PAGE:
Justice Markandey Katju: Remembering my math teacher Winston Gardner

Justice Markandey Katju

By Justice Markandey Katju–

(Justice Markandey Katju is a former Judge, Supreme Court of India, and former Chairman, Press Council of India. The views expressed are his own)

The Anglo-Indians are descendants of the British who came to India during their rule, and married Indian women. Their already tiny number diminished considerably when many of them migrated to England, Canada, and Australia after India’s Independence in 1947.

Those who remained, made an outstanding contribution to the nation, particularly in education. They became great educators and imparted the best education, making students like me beholden to them for making us who we are. One such outstanding Anglo-Indian teacher, who later became a school principal, was Winston Gardner, who died a couple of weeks ago at the age of 83.

The Gardners are descendants (or descendants of close relatives) of Lord Gardner, a British general who came to India in the late 18th century, and raised a regiment in the Indian army known as Gardner’s Horse. That regiment exists, albeit with a different name — The Second Lancers.

Upon retirement, Lord Gardner was given an estate in Kasganj, Uttar Pradesh as a reward for his distinguished service, and many generations of Gardners lived there.

Much of that estate is gone, but there is still a Gardners’ House standing on it and is occupied by some family members, including my classmate Julian Gardner, father-in-law of the current principal of Boys’ High School and College in Allahabad (renamed Prayagraj), David Andrew Luke.

I was a student of Boys’ High School (BHS), Allahabad from 1951-61, and Winston Gardner was my math teacher in Class X and XI (1960 and 1961). He was very good at teaching mathematics, and it was he who introduced us to calculus, a new subject to us then. He would explain concepts lucidly, and soon most of my classmates became very good at it.

Apart from being a good math teacher, Mr Gardner was also a good cricketer, and often played matches with us as an all rounder on the BHS playing field. He was also a good singer, and with his Elvis Presley sideburns, was a hit at functions.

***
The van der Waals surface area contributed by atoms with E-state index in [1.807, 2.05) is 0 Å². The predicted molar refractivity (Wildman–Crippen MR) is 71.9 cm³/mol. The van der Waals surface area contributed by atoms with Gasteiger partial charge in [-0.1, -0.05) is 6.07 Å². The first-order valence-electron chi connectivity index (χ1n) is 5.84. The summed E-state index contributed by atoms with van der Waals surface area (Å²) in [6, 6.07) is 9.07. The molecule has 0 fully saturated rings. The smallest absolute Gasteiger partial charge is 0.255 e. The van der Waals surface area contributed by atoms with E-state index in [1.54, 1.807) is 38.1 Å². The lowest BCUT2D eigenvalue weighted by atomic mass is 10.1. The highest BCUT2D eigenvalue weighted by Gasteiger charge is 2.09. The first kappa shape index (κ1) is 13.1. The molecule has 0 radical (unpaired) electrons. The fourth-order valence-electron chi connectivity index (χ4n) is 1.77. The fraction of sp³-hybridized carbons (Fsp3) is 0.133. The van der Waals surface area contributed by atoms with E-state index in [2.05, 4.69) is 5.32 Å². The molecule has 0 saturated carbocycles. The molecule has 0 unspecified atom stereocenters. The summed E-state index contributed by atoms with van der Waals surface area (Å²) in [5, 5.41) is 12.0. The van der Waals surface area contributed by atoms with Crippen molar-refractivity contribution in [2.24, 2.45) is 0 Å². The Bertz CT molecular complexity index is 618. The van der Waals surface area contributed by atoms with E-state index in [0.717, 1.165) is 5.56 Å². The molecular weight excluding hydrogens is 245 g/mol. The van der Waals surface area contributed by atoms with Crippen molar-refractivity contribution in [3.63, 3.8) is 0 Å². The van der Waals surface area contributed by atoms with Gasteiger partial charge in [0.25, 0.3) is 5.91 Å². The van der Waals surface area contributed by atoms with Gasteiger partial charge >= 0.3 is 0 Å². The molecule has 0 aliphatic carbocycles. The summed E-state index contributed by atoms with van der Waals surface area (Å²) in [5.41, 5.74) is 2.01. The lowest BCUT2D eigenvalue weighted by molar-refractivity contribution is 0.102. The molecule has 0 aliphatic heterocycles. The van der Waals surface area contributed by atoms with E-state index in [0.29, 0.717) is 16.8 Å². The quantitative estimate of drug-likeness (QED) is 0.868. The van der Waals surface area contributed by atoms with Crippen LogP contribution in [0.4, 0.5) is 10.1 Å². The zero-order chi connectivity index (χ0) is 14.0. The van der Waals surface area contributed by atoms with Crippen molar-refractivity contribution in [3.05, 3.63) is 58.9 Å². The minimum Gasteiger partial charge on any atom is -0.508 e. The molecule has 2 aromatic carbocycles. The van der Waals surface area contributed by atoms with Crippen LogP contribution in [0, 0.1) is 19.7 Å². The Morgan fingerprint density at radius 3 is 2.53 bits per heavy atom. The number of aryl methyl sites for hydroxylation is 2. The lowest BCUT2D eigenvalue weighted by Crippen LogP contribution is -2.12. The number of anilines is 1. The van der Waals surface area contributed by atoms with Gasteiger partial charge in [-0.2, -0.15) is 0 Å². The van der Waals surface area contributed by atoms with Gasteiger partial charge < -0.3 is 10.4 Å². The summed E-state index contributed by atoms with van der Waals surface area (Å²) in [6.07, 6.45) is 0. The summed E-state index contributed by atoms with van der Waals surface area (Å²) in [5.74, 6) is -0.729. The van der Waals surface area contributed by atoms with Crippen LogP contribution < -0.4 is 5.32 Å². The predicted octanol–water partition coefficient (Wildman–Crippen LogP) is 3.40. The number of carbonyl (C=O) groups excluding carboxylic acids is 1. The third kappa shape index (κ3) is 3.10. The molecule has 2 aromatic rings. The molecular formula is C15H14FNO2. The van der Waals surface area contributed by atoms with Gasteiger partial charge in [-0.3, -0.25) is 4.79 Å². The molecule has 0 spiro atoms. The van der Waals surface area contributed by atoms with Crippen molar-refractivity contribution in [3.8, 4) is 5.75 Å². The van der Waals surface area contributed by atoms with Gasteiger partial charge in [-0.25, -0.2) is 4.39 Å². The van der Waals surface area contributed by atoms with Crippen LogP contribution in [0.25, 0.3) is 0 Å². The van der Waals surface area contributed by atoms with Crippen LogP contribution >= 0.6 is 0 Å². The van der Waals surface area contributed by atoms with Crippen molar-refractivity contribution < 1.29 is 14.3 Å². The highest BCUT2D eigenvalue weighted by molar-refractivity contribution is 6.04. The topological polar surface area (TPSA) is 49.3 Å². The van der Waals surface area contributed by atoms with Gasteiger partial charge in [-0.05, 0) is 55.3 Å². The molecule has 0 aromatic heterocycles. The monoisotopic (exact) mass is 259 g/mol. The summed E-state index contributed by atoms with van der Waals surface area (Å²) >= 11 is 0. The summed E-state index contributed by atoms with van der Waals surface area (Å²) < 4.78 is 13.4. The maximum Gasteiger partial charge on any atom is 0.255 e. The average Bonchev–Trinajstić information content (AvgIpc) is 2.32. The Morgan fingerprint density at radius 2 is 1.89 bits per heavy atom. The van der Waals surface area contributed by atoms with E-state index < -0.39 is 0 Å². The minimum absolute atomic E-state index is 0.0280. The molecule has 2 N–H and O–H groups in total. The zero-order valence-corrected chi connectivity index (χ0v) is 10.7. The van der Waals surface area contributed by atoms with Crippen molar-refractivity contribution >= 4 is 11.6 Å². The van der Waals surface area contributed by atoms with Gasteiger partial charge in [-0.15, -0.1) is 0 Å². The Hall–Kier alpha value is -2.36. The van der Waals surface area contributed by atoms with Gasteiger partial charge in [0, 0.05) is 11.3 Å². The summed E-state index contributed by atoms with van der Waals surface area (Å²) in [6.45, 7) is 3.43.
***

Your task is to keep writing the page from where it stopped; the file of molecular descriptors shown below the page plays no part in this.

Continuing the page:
(Above is a group photo of BHS teachers of 1960, in which Mr Gardner is standing in the center behind Principal Dudt)

He taught math at BHS until 1974, when he became Vice Principal of Barnes High School, Devlali, Maharashtra, and then Principal of Laidlaw Memorial High School in Ketti, a town in the Nilgiris district of Tamil Nadu, where he served as principal till 2011, a record 31 years.

I lost touch with him after I completed my Senior Cambridge examination in 1961, and went to Allahabad University. I later became a lawyer, and then a judge at Allahabad High Court in 1991.

It was my fellow Gardner-student Sabir Ansari, a medical doctor and a colonel in the Indian army, who informed me that our math teacher had become a principal of a school in Tamil Nadu.

In 2005, a year after my appointment as Chief Justice of the Madras High Court, I went on an inspection of the Ootacamund (Ooty) District Court. There I learned that Mr Gardner’s school (Laidlaw Memorial School in Ketti) was only 9 km away. I was determined to visit it, and meet my former ‘guru’.

It was a great meeting between a guru and a chela after a gap of about 45 years. Mr Gardner (I can never call him Winston) was delighted to see me, and he immediately organized a meeting of all staff and students of the school in a huge hall, which I was asked to address.

In his short introductory speech he said the school was honored by a visit of the Chief Justice of Madras High Court. I replied that I had come there not as the Chief Justice, but as a humble former student of your principal, who was one of those who made me what I was today. I also mentioned how he introduced calculus to my class, which was a new subject for us, and therefore required a good teacher like Mr Gardner.

I lost touch with Mr Gardner again, and later became a Supreme Court judge in 2006. I retired in 2011, the same Mr Gardner retired as Laidlaw’s principal.

A couple of weeks ago, someone messaged me about Mr Gardner’s demise. He sent me his wife Joan’s phone number and I spoke with her. She said a memorial service was being held shortly for Mr Gardner, and requested me to send a message which can be read out during the service, which I did.

May his soul rest in peace.

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